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The Bright Young Things of 1920s Mayfair, with their paradoxical mix of innocence and sophistication, exercise their inventive minds and vile bodies in every kind of capricious escapade, whether it is promiscuity, dancing, cocktail parties or sports cars. A vivid assortment of characters, among them the struggling writer Adam Fenwick-Symes and the glamorous, aristocratic Nina Blount, hunt fast and furiously for ever greater sensations and the hedonistic fulfilment of their desires. Evelyn Waugh’s acidly funny and experimental satire shows a new generation emerging in the years after the First World War, revealing the darkness and vulnerability beneath the glittering surface of the high life.
245 pages, with a reading time of ~3.75 hours (61,339 words), and first published in 1930. This DRM-Free edition published by epubBooks, 2021.
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It was clearly going to be a bad crossing.
With Asiatic resignation Father Rothschild S.J. put down his suitcase in the corner of the bar and went on deck. (It was a small suitcase of imitation crocodile hide. The initials stamped on it in Gothic characters were not Father Rothschild’s, for he had borrowed it that morning from the valet–de–chambre of his hotel. It contained some rudimentary underclothes, six important new books in six languages, a false beard and a school atlas and gazetteer heavily annotated.) Standing on the deck Father Rothschild leant his elbows on the rail, rested his chin in his hands and surveyed the procession of passengers coming up the gangway, each face eloquent of polite misgiving.
Very few of them were unknown to the Jesuit, for it was his happy knack to remember everything that could possibly be learned about every one who could possibly be of any importance. His tongue protruded very slightly and, had they not all been so concerned with luggage and the weather, some one might have observed in him a peculiar resemblance to those plaster reproductions of the gargoyles of Notre Dame which may be seen in the shop windows of artists’ colourmen tinted the colour of ‘Old Ivory’, peering intently from among stencil outfits and plasticine and tubes of water–colour paint. High above his head swung Mrs Melrose Ape’s travel–worn Packard car, bearing the dust of three continents, against the darkening sky, and up the companion–way at the head of her angels strode Mrs Melrose Ape, the woman evangelist.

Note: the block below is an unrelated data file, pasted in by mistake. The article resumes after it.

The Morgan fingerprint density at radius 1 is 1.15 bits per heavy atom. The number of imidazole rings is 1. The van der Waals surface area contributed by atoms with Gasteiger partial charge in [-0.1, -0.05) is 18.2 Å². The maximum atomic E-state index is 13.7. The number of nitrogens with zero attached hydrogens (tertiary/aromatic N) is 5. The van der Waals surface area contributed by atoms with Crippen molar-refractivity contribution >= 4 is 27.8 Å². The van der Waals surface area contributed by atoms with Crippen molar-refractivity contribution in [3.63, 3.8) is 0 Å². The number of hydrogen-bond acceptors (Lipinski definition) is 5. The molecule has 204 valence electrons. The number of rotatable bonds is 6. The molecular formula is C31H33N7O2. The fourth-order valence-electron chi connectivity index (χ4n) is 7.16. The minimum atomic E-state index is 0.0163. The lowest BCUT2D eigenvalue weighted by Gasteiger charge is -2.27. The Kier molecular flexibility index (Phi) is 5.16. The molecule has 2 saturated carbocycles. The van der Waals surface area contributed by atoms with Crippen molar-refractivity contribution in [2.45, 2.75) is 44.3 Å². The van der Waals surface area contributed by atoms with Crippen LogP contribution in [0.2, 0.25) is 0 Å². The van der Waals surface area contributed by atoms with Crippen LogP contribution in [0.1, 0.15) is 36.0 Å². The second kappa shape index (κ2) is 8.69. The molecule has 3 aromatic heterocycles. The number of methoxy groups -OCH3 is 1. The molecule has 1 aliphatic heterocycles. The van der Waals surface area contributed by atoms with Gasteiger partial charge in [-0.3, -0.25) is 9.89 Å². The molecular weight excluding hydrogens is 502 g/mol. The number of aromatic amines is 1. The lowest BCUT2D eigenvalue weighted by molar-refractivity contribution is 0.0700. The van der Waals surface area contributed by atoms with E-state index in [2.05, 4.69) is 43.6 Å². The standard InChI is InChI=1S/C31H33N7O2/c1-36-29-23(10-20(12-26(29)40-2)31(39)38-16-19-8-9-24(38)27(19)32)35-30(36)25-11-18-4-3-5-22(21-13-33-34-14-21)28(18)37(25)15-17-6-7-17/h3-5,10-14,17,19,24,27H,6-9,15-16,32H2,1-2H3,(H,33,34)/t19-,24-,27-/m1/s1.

‘Here, Mrs Ape.’
‘Here, Mrs Ape.’
‘Here, Mrs Ape.’
‘Chastity…. Where is Chastity?’
‘Chastity didn’t feel well, Mrs Ape. She went below.’
‘That girl’s more trouble than she’s worth. Whenever there’s any packing to be done, Chastity doesn’t feel well. Are all the rest here—Humility, Prudence, Divine Discontent, Mercy, Justice and Creative Endeavour?’
‘Creative Endeavour lost her wings, Mrs Ape. She got talking to a gentleman in the train…. Oh, there she is.’
‘Got ’em?’ asked Mrs Ape.
Too breathless to speak, Creative Endeavour nodded. (Each of the angels carried her wings in a little black box like a violin case.)
‘Right,’ said Mrs Ape, ‘and just you hold on to ’em tight and not so much talking to gentlemen in trains. You’re angels, not a panto, see?’
The angels crowded together disconsolately. It was awful when Mrs Ape was like this. My, how they would pinch Chastity and Creative Endeavour when they got them alone in their nightshirts. It was bad enough their going to be so sick without that they had Mrs Ape pitching into them too.
Seeing their discomfort, Mrs Ape softened and smiled. She was nothing if not ‘magnetic’.
‘Well, girls,’ she said, ‘I must be getting along. They say it’s going to be rough, but don’t you believe it. If you have peace in your hearts your stomach will look after itself, and remember if you do feel queer—sing. There’s nothing like it.’
‘Good–bye, Mrs Ape, and thank you,’ said the angels; they bobbed prettily, turned about and trooped aft to the second–class part of the ship. Mrs Ape watched them benignly, then, squaring her shoulders and looking (except that she had really no beard to speak of) every inch a sailor, strode resolutely forrard to the first–class bar.
Other prominent people were embarking, all very unhappy about the weather; to avert the terrors of sea–sickness they had indulged in every kind of civilized witchcraft, but they were lacking in faith.
Miss Runcible was there, and Miles Malpractice, and all the Younger Set. They had spent a jolly morning strapping each other’s tummies with sticking plaster (how Miss Runcible had wriggled).
The Right Honourable Walter Outrage, M.P., last week’s Prime Minister, was there. Before breakfast that morning (which had suffered in consequence) Mr Outrage had taken twice the maximum dose of a patent preparation of chloral, and losing heart later had finished the bottle in the train. He moved in an uneasy trance, closely escorted by the most public–looking detective sergeants. These men had been with Mr Outrage in Paris, and what they did not know about his goings on was not worth knowing, at least from a novelist’s point of view. (When they spoke about him to each other they called him ‘the Right Honourable Rape’, but that was more by way of being a pun about his name than a criticism of the conduct of his love affairs, in which, if the truth were known, he displayed a notable diffidence and the liability to panic.)